Can You Buy on $100,000 Income? Yes!

"The minimum household income needed to purchase an entry-level home at $504,080 in California in the second quarter of 2007 was $101,550, based on an adjustable interest rate of 6.29 percent and assuming a 10 percent down payment. First-time buyers typically purchase a home equal to 85 percent of the prevailing median price. The monthly payment including taxes and insurance was $3,380 for the second quarter of 2007." (California Association of Realtors, August 29, 2007.)

With downward changes in the market in some areas, the buyer affordability levels become a little more positive. The percentage of households that can afford to buy in today's market has increased one percent from the 2nd quarter last year to 24%. The index goes up a little more for those who can find that 100% loan that matches their buying profile, or for those who have a larger down payment than 5%.

In today's search in the MLS for just 3 zip codes in downtown, Belmont Heights/Shore, Bixby Knolls/California Heights areas of Long Beach (90802, 90803, 90807), a total of 203 condos and houses over 2 bedrooms came up under the asking price $504,080. On your monthly payment, add in HOA dues which are usually $200 at least for condominiums. For single buyers looking for lower prices in the $300,000 range, this figure does not include one-bedroom condominiums.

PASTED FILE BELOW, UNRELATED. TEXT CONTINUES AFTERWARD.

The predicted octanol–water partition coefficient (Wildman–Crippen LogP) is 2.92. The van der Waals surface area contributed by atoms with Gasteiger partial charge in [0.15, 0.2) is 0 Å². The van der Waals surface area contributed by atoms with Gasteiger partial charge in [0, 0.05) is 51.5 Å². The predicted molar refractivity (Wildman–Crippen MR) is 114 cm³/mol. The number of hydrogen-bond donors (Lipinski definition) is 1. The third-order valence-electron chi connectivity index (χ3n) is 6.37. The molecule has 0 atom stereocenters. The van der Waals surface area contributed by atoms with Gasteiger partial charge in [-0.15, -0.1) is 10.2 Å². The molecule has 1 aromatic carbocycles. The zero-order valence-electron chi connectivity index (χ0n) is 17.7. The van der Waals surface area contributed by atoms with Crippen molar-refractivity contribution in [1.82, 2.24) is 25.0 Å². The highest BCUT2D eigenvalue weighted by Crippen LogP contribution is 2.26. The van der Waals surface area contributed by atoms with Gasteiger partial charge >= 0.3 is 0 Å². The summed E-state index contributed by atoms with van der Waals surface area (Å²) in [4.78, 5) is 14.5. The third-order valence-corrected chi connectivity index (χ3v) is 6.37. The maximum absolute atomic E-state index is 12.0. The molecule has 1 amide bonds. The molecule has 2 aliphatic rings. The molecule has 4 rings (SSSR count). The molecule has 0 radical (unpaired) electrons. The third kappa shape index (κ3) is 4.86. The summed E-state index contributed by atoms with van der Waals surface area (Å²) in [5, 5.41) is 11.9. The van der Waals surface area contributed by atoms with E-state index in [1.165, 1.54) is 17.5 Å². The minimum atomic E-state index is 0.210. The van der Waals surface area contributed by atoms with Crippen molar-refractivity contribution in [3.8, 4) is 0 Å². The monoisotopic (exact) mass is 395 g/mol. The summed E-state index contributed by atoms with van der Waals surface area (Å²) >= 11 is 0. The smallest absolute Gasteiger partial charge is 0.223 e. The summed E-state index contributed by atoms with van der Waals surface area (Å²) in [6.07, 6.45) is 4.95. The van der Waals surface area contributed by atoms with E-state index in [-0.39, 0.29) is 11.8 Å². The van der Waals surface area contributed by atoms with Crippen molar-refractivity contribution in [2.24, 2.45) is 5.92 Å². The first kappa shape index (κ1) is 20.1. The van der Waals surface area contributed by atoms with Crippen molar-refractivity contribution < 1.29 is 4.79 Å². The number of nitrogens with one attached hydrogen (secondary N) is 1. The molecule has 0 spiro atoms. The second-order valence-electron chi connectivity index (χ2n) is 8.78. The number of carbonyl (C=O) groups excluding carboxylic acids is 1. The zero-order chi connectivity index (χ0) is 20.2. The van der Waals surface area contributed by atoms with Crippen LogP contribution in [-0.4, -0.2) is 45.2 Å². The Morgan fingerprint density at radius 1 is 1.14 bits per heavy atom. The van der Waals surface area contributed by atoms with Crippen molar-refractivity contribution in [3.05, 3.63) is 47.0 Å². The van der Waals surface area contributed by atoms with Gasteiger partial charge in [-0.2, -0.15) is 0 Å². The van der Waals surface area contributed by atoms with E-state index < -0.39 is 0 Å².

I am meeting quite a few people paying $2500-$2800 a month in rent. These are the people balking at paying perhaps a higher mortgage + taxes + insurance payment, but they're receiving no tax deduction benefit and no home equity. Tax deductions include mortgage interest, property taxes, plus other deductions (consult your accountant), according to your current tax margin which for a lot of people is about 35%. What a renter has, in a gradually shrinking rental housing inventory, is a 30 or 60-day notice to find a new home, and no long-term benefits.

Here you have at least 203 opportunities to buy in these 3 zip codes alone--why not search out all of your opportunities while you can look without pressure? It's much easier than the other scenario of limited time and uncertain choices.

1 comment:

Zachary said...

Nice post. Looks like very thorough data. You have your finger on the pulse of your market I think.


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